Evaluating Family Finding
Over the past 8 years, the child welfare team at Child Trends has conducted numerous evaluations of Family Finding, a relative search and engagement intervention targeted at children in foster care. The Fostering Connections to Success and Increasing Adoptions Act of 2008 (P.L. 110-351) recognized the importance of connections between children in foster care and their kin, and Congress authorized $75 million over 5 years for grants to enable states, tribes, and nonprofit organizations to implement programs to increase permanency for children and youth, including relative search and engagement programs such as “intensive family finding.” During the same period, private foundations invested in similar programs and funded research to build the evidence base.
The goal of Family Finding (see model description below), originally designed to serve older youth lingering in foster care, is to find and engage relatives and other kin to provide options for legal and emotional permanency. Originally developed by Kevin Campbell and colleagues in the state of Washington, the model was inspired by the family-tracing techniques used by agencies such as the Red Cross to reunite family members separated by war and natural disasters.
Early non-experimental evaluations of Family Finding yielded promising findings for youth in foster care. More recent findings from rigorous evaluations have been mixed—it is not possible to conclude that Family Finding improves outcomes above and beyond the effects of other available services, or to conclude that it is ineffective. Child Trends’ evaluations of Family Finding in several states found some model components were not fully implemented.
Informed by the previous evaluation’s findings, the Children’s Home Society of North Carolina (CHSNC) enhanced their Family Finding model and expanded the services across the state with funding from a Social Innovation Grant. CHSNC partnered with Child Trends to conduct a formative evaluation of their new model to determine whether and how model fidelity could be attained, and whether consistent implementation with fidelity would result in positive outcomes. The findings suggest efforts to modify and enhance the original model and expand services across North Carolina were successful, and warrant further fidelity testing and evaluation. The methods developed to measure fidelity, and the continuous assessment of findings, provide a strong foundation upon which to continue to model improvements and further expand services. See Child Trends’ report presenting the evaluation’s findings. (When released, the report will be available here: http://www.nationalservice.gov/impact-our-nation/evidence-exchange.)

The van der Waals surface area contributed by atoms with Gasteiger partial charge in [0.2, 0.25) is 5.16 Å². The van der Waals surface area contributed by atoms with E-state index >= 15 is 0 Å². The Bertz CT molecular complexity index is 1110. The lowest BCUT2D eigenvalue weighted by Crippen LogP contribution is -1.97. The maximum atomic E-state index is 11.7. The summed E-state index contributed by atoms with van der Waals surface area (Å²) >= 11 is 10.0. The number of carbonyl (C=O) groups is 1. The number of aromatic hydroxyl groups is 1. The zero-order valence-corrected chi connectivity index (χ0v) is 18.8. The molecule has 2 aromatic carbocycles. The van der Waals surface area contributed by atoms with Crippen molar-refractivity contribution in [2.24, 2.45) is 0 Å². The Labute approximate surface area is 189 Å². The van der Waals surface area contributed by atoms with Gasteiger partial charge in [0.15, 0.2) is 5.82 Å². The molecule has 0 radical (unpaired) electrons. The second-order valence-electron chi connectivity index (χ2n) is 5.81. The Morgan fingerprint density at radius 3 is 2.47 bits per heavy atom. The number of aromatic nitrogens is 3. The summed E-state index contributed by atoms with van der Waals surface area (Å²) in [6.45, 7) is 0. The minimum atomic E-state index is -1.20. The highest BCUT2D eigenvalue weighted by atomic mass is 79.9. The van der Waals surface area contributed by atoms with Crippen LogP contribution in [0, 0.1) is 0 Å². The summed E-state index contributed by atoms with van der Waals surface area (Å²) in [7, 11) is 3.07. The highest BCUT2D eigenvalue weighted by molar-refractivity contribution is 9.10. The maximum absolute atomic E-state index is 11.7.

- Discover at least 40 family members and important people in the child’s life.
- Engage multiple family members and supportive adults through participation in a planning meeting.
- Plan for the successful future of the child with the participation of family members.
- Make decisions during family meetings that support the child’s legal and emotional permanency.
- Evaluate the permanency plans developed.
- Provide follow-up supports to ensure the child and family can maintain the permanency plans.
Central beliefs and values:
- Knowledge of the whereabouts and well-being of family members is a basic human need essential for the restoration of dignity.
- Children need a sense of belonging and unconditional love for health, growth, and development.
- Loneliness causes suffering for children in foster care, as they lose contact with family members over time and with multiple placement moves.
- Even the best treatment modalities will not remedy emotional and behavioral difficulties when children are suffering from loneliness. Connection is a prerequisite to healing.
- Successful planning for the permanency and support relies on respectful, collaborative engagement with family members.
- Families, not government or private agencies, take care of children best.
- All individuals have 100 to 300 family members.
- Parents need connections and supports to provide adequate care for their children.
- Parents and families want the best for their children, even when factors interfere with their ability to provide it for them directly.